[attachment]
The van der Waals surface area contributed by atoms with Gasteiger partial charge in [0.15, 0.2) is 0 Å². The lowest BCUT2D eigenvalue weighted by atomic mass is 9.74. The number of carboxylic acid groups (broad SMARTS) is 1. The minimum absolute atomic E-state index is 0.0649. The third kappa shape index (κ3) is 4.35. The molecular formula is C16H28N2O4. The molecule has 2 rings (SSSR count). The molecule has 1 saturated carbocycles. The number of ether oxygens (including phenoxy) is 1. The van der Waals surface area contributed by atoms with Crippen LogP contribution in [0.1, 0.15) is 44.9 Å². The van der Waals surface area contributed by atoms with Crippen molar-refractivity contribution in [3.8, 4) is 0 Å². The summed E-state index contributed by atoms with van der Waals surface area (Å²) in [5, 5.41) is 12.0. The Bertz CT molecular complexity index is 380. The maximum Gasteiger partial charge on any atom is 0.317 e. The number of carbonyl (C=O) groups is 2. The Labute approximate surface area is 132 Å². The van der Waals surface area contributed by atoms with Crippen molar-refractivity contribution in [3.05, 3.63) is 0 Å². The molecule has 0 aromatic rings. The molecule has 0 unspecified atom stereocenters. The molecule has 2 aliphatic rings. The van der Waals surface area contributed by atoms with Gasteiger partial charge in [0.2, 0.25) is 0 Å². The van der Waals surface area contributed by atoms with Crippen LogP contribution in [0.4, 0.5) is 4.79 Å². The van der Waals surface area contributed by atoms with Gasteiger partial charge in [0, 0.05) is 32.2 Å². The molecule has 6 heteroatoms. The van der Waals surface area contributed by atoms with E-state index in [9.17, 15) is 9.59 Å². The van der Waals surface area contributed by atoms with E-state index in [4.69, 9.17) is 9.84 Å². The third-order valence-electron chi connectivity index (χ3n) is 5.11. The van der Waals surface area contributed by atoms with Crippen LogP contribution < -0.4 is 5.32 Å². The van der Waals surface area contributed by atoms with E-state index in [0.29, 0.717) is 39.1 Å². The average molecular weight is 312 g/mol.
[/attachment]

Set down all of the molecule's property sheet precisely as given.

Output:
The van der Waals surface area contributed by atoms with Gasteiger partial charge in [0.15, 0.2) is 0 Å². The lowest BCUT2D eigenvalue weighted by atomic mass is 9.74. The number of carboxylic acid groups (broad SMARTS) is 1. The minimum absolute atomic E-state index is 0.0649. The third kappa shape index (κ3) is 4.35. The molecular formula is C16H28N2O4. The molecule has 2 rings (SSSR count). The molecule has 1 saturated carbocycles. The number of ether oxygens (including phenoxy) is 1. The van der Waals surface area contributed by atoms with Crippen LogP contribution in [0.1, 0.15) is 44.9 Å². The van der Waals surface area contributed by atoms with Crippen molar-refractivity contribution in [3.8, 4) is 0 Å². The summed E-state index contributed by atoms with van der Waals surface area (Å²) in [5, 5.41) is 12.0. The Bertz CT molecular complexity index is 380. The maximum Gasteiger partial charge on any atom is 0.317 e. The number of carbonyl (C=O) groups is 2. The Labute approximate surface area is 132 Å². The van der Waals surface area contributed by atoms with Crippen molar-refractivity contribution in [3.05, 3.63) is 0 Å². The molecule has 0 aromatic rings. The molecule has 0 unspecified atom stereocenters. The molecule has 2 aliphatic rings. The van der Waals surface area contributed by atoms with Gasteiger partial charge in [0.2, 0.25) is 0 Å². The van der Waals surface area contributed by atoms with Crippen LogP contribution in [0.4, 0.5) is 4.79 Å². The van der Waals surface area contributed by atoms with Gasteiger partial charge in [0, 0.05) is 32.2 Å². The molecule has 6 heteroatoms. The van der Waals surface area contributed by atoms with E-state index in [9.17, 15) is 9.59 Å². The van der Waals surface area contributed by atoms with E-state index in [4.69, 9.17) is 9.84 Å². The third-order valence-electron chi connectivity index (χ3n) is 5.11. The van der Waals surface area contributed by atoms with Crippen LogP contribution < -0.4 is 5.32 Å². The van der Waals surface area contributed by atoms with E-state index in [0.29, 0.717) is 39.1 Å². The average molecular weight is 312 g/mol.